I am a bit sad to see any “classics” go, but I am also embracing the present moment in that we are making changes — and hopefully for the better.
Have a great Friday everyone.
Sad to see them go but, as you say, embrace the moment and move forward 😉
Yeah, the place is literally a 100 years old and I think it’s going to take the owner or new owner a lot of money and work to make it modern. As much as I love relics and buildings, it’s sometimes good to just let go. Besides, they have been riding on the “rude waiter” wave for a while and the guy’s been dead for 28 years…
While living in Montreal, I experienced this with several restaurants and bars, especially the ones located in the old city. It’s sad to see them go, however after they refurbish the building and some trendy restaurant or bar replaces them, we end up loving it. It’s all about progress! 🙂
Yes, I have been to Montreal and seen some of that. I do like Montreal/Quebec a lot and planning on visiting again in the future. Back to refurb buildings. We have some really good examples of incorporating old with new in the city, but it tends to be big projects because the expense is big when you have to preserve a lot of things. The post I did a few days ago in regards to the Emporium dome is one of the successes. The dome did sit idle for a while when Emporium closed and no one came forward to open any business of that grand scale until the Australian retail giant came along and rescue it (so to speak), it was looking rather hopeless until then… Will see what happens to other projects. Thanks for coming by and hope you have a great friday and weekend!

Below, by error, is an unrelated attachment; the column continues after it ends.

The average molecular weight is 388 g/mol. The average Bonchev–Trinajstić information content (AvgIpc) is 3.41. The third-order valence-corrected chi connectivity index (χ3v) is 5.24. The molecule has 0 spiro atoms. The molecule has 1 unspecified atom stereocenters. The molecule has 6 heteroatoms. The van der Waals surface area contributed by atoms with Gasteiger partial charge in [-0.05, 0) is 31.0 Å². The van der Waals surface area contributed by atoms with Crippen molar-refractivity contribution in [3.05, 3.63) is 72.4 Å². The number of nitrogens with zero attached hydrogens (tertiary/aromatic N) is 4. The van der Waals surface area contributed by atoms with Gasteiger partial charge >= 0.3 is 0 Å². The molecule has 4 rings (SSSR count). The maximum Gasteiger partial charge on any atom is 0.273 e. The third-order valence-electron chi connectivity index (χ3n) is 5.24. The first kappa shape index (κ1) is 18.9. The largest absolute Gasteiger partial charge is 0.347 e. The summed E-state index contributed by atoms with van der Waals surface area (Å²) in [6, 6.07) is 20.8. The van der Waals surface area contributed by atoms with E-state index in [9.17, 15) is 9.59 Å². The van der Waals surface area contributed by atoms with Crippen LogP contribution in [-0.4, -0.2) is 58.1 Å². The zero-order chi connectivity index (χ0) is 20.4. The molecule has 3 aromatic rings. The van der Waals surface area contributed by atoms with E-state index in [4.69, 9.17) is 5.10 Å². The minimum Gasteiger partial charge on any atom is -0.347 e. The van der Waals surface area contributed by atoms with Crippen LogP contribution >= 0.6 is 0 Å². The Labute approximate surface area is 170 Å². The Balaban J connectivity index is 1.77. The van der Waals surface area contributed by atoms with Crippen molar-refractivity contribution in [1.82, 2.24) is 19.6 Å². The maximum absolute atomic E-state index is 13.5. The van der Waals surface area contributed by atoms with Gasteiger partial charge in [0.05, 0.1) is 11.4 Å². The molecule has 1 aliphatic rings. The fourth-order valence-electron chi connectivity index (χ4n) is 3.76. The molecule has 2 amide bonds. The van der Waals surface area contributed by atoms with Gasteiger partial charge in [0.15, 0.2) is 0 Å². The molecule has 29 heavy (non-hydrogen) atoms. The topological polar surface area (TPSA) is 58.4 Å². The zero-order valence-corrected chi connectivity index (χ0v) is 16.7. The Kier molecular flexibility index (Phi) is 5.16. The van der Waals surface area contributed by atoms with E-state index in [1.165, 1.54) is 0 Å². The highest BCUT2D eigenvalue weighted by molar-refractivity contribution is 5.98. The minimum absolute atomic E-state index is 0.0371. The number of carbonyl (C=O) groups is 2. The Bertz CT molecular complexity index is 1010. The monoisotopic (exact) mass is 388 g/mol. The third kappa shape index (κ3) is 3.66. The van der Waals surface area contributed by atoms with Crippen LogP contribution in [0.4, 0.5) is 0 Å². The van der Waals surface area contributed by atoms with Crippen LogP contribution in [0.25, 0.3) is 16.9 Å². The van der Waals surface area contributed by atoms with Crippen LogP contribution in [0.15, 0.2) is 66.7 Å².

Loving your post and sometimes the classics have to let go unfortunately. There are a few places here that have experienced a decline, but remain to hold on. I have stopped eating there just not a pleasant experience. Have a Great Weekend:)
To be honest, I was not really into the food but I did appreciate my friend’s effort and the experience. There are a few places here that are closing lately and a lot of locals and regulars are all up in arms about it because they feel that history needed to be perserved, but I think in some cases, things really need to be going forward. Thanks for your thoughts Renee! I hope you have a great weekend also! 🙂
In sydney city my dad used to tell me about all kinds of old restaurant chains and such – while it is a shame to let the go progress is wonderful too 😀